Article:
According to traditions, the song had been known to have come into existence in January 1920 as the Red Army began advancing westward, recovering territories that had been lost under the terms of the Treaty of Brest-Litovsk. That, however, most likely does not mean the song’s text, as we know it today, also came into existence around that time. See if you can spot inconsistencies in the lyrics (while you listen to the song!):
Alexandrov Song and Dance Ensemble of the Soviet Army from My Love, Dear Army (Тебе любимая, родная армия) (1978), dressed in the First Cavalry-style uniform specially for this occasion
We are the Red Cavalry,
And about us
Storytellers will eloquently speak
In their stories:
About how on clear nights
And on rainy days
With boldness and pride we go into battle!
Lead us, Budyonny, boldly into battle!
Let there be thunders,
Let fire rage around us
We are selfless heroes,
And our whole life is a struggle
Budyonny is our dear brother,
We have with us all the people
He orders: do not lower your head,
And look forward!
We have with us Voroshilov,
The first of the Red officers,
We shall shed our blood for the USSR!
High in the sky flies a red flag
We are flying there, where the enemy is
And in battles intoxicating,
Like an avalanche we bring a swift blow
To Warsaw and to Berlin
And we hit Crimea!
Below are some of the inconsistencies pointed out by several Russian websites:
1. “We shall shed our blood for the USSR”: the USSR came into existence in December 1922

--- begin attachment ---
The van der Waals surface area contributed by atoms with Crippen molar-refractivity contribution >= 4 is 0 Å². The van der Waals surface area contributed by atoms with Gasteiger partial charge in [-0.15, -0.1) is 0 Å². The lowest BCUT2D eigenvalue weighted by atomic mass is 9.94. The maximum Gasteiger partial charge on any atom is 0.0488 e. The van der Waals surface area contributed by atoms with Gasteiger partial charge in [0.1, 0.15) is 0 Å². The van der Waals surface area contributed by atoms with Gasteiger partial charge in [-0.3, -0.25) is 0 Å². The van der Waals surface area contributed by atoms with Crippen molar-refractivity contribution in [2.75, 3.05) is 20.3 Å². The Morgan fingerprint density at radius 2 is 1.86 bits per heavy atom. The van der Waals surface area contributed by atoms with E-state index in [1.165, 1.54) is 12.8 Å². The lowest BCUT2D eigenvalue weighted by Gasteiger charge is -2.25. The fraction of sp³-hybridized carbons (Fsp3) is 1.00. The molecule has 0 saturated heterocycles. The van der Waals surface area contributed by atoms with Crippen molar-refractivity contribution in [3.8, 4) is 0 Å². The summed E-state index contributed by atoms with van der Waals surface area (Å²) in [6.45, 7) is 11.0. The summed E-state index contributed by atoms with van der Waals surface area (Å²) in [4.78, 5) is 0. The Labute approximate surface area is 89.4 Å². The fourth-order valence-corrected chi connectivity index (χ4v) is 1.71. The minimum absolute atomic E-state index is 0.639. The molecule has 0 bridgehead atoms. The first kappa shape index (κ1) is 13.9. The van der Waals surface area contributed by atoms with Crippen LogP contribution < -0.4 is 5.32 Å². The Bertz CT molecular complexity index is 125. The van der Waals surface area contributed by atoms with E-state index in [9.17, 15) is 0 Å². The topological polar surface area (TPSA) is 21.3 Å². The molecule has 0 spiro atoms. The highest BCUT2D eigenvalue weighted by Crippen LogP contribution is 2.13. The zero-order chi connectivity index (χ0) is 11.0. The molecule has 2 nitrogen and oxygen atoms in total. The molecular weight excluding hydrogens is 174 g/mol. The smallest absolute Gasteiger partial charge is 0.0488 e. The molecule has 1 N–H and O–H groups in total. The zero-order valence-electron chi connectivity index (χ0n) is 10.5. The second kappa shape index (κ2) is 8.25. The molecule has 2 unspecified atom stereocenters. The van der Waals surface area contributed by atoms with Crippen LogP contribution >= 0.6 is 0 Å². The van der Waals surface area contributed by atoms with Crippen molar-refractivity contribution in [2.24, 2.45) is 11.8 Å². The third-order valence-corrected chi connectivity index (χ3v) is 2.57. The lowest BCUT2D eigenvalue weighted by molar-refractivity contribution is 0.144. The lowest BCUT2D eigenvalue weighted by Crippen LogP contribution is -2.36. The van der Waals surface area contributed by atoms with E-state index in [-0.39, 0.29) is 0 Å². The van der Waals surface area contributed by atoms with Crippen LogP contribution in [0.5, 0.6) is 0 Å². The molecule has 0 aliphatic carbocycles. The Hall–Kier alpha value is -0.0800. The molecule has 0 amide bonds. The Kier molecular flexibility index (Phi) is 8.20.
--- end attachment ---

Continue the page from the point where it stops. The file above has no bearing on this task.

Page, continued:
2. “We bring a swift blow to Warsaw and to Berlin, and we hit Crimea”: when the USSR was formerly proclaimed, the Red Army had already taken control of Crimea; the Peace of Riga had been signed in 1921 after a failed attack on Warsaw. This part of the lyrics would have made sense until August 1920, from which point the Red Army started engaging armies of the White Poles and Wrangel. In either scenario, an attack on Berlin does not make sense unless it is to be seen as a part of the world revolution; and yet the text places Berlin in between Warsaw and Crimea, not after.
3. It would have been too early to call Budyonny “our dear brother” – such an honor, especially on national scale, had yet to be earned. The same goes for Kliment Voroshilov, who served as a political officer in the First Cavalry Army at the time, and praising him as “the first of the Red officers” would have been premature as of 1920.
4. No manuscript or publication of the song from the Civil War years has turned up.